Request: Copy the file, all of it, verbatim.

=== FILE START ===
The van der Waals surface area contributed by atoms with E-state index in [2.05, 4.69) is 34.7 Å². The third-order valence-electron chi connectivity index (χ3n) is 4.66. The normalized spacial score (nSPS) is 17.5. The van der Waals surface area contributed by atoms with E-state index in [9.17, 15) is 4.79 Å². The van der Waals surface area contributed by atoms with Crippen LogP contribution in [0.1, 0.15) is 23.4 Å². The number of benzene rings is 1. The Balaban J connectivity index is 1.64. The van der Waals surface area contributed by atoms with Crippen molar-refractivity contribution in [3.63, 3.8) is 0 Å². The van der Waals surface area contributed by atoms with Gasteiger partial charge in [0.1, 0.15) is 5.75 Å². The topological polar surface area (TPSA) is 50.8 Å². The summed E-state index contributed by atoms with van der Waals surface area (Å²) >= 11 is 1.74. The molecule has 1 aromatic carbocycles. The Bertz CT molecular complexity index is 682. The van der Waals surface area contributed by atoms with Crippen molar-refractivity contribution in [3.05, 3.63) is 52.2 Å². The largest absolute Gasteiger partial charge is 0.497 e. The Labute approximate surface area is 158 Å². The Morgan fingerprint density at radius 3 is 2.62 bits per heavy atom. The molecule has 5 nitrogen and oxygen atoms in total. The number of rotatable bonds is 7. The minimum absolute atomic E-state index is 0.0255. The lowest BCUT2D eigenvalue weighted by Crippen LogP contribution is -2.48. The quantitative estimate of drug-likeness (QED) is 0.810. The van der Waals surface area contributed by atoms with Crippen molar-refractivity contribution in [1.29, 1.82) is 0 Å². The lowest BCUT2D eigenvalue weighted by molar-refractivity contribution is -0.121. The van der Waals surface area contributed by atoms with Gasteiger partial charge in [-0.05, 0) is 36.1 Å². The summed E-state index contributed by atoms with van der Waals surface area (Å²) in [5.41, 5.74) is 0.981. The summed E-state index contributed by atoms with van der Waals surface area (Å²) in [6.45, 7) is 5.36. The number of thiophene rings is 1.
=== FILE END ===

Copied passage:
The van der Waals surface area contributed by atoms with E-state index in [2.05, 4.69) is 34.7 Å². The third-order valence-electron chi connectivity index (χ3n) is 4.66. The normalized spacial score (nSPS) is 17.5. The van der Waals surface area contributed by atoms with E-state index in [9.17, 15) is 4.79 Å². The van der Waals surface area contributed by atoms with Crippen LogP contribution in [0.1, 0.15) is 23.4 Å². The number of benzene rings is 1. The Balaban J connectivity index is 1.64. The van der Waals surface area contributed by atoms with Crippen molar-refractivity contribution in [3.63, 3.8) is 0 Å². The van der Waals surface area contributed by atoms with Gasteiger partial charge in [0.1, 0.15) is 5.75 Å². The topological polar surface area (TPSA) is 50.8 Å². The summed E-state index contributed by atoms with van der Waals surface area (Å²) >= 11 is 1.74. The molecule has 1 aromatic carbocycles. The Bertz CT molecular complexity index is 682. The van der Waals surface area contributed by atoms with Crippen molar-refractivity contribution in [3.05, 3.63) is 52.2 Å². The largest absolute Gasteiger partial charge is 0.497 e. The Labute approximate surface area is 158 Å². The Morgan fingerprint density at radius 3 is 2.62 bits per heavy atom. The molecule has 5 nitrogen and oxygen atoms in total. The number of rotatable bonds is 7. The minimum absolute atomic E-state index is 0.0255. The lowest BCUT2D eigenvalue weighted by Crippen LogP contribution is -2.48. The quantitative estimate of drug-likeness (QED) is 0.810. The van der Waals surface area contributed by atoms with Crippen molar-refractivity contribution in [1.29, 1.82) is 0 Å². The lowest BCUT2D eigenvalue weighted by molar-refractivity contribution is -0.121. The van der Waals surface area contributed by atoms with Gasteiger partial charge in [-0.05, 0) is 36.1 Å². The summed E-state index contributed by atoms with van der Waals surface area (Å²) in [5.41, 5.74) is 0.981. The summed E-state index contributed by atoms with van der Waals surface area (Å²) in [6.45, 7) is 5.36. The number of thiophene rings is 1.